Mainly Dry on Monday, but a Few Storms are Possible
Most of Central Alabama will stay dry throughout all of Monday, but a leftover gradient may be a focal point of a few isolated storms in the northern parts of the area during the first half of the day, but those will be more focused in the extreme southern parts of the area by afternoon. Dry air will eventually be advected into the area around the backside of an upper low to our north. Rain chances will be small and skies will be partly cloudy. Highs will be in the mid to upper 80s across the area.
The Rest of the Work Week Ahead
For Tuesday and Wednesday, that upper low will slowly move across the Carolinas, but we can expect a few waves of energy around the southern parts of the system that may affect North Alabama and possibly down into Central Alabama. At this point, both days look to be mostly dry, but I can’t rule out a stray shower or storm mainly over the northeastern parts of the area. Skies will be mostly sunny to partly cloudy with highs reaching the mid to upper 80s on both days.
The low becomes an open trough and moves out to see and ridging starts to build from the southwest and west. We’ll have dry weather with mostly sunny skies for your Thursday and Friday, but those afternoon highs will be on the rise. Thursday will be in the mid-80s to the lower 90s and hotter on Friday in the lower to mid-90s.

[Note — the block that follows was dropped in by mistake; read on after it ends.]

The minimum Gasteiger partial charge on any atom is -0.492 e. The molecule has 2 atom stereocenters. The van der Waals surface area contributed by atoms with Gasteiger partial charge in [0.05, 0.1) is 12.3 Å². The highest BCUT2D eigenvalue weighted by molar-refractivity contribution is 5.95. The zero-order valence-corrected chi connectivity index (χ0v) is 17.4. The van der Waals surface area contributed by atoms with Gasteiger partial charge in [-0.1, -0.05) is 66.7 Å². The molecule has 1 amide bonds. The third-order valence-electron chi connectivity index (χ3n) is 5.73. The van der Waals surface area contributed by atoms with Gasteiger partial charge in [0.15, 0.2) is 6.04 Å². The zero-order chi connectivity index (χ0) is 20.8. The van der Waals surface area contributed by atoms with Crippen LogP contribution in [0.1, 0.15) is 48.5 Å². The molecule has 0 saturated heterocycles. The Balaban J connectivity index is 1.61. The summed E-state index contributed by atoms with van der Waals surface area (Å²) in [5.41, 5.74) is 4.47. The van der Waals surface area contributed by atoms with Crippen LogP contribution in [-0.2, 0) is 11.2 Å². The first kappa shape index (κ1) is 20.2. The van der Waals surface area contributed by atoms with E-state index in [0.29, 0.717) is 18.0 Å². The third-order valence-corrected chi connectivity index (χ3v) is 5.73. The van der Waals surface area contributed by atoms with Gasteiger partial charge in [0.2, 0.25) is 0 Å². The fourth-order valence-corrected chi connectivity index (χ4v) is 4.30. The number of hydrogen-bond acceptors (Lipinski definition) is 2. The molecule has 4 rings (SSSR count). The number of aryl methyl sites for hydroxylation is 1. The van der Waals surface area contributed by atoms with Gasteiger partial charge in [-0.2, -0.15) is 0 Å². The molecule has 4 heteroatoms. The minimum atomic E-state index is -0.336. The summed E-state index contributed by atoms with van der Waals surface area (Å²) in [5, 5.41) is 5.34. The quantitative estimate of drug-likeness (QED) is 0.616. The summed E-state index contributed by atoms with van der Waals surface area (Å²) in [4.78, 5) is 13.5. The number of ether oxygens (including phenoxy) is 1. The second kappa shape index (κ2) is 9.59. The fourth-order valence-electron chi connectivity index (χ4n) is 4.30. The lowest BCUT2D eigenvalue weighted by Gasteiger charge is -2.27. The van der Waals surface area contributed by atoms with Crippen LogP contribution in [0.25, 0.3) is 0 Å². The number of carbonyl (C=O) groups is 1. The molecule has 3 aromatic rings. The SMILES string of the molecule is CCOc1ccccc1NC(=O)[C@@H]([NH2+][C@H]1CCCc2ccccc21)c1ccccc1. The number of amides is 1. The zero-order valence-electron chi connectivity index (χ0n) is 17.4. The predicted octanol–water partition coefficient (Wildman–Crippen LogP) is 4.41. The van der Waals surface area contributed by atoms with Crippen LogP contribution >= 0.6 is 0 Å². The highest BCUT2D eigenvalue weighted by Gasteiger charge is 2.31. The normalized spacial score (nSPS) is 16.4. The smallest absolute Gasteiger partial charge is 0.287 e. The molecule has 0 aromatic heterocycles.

Mother Nature Cranks Up the Heat for Next Weekend
While the heat continues to build for Saturday and Sunday, don’t look for any rainfall to help cool us off any. Highs on both days will be in the lower to mid-90s with a few southern locations in Central Alabama possibly hitting the upper 90s. Skies will be mostly sunny on both days as well, so don’t expect any shade from them.
Tropical cyclone formation is not expected during the next 5 days over the North Atlantic, Caribbean Sea, and the Gulf of Mexico.
On This Date in Weather History
1953 – Dust devils are usually rather benign weather phenomena, however, two boys were injured by one near Prescott AZ. One of the boys suffered a black eye, and the other boy had two vertebrae fractured by wind-blown debris.
1987 – Thunderstorms developing along a cold front produced severe weather in the northwestern U.S. A tornado damaged five homes and destroyed a barn near Salmon ID. It lifted a metal shed 100 feet into the air, and deposited it 100 yards away. Hail an inch and a half in diameter caused ten million dollars damage to automobiles at Nampa ID.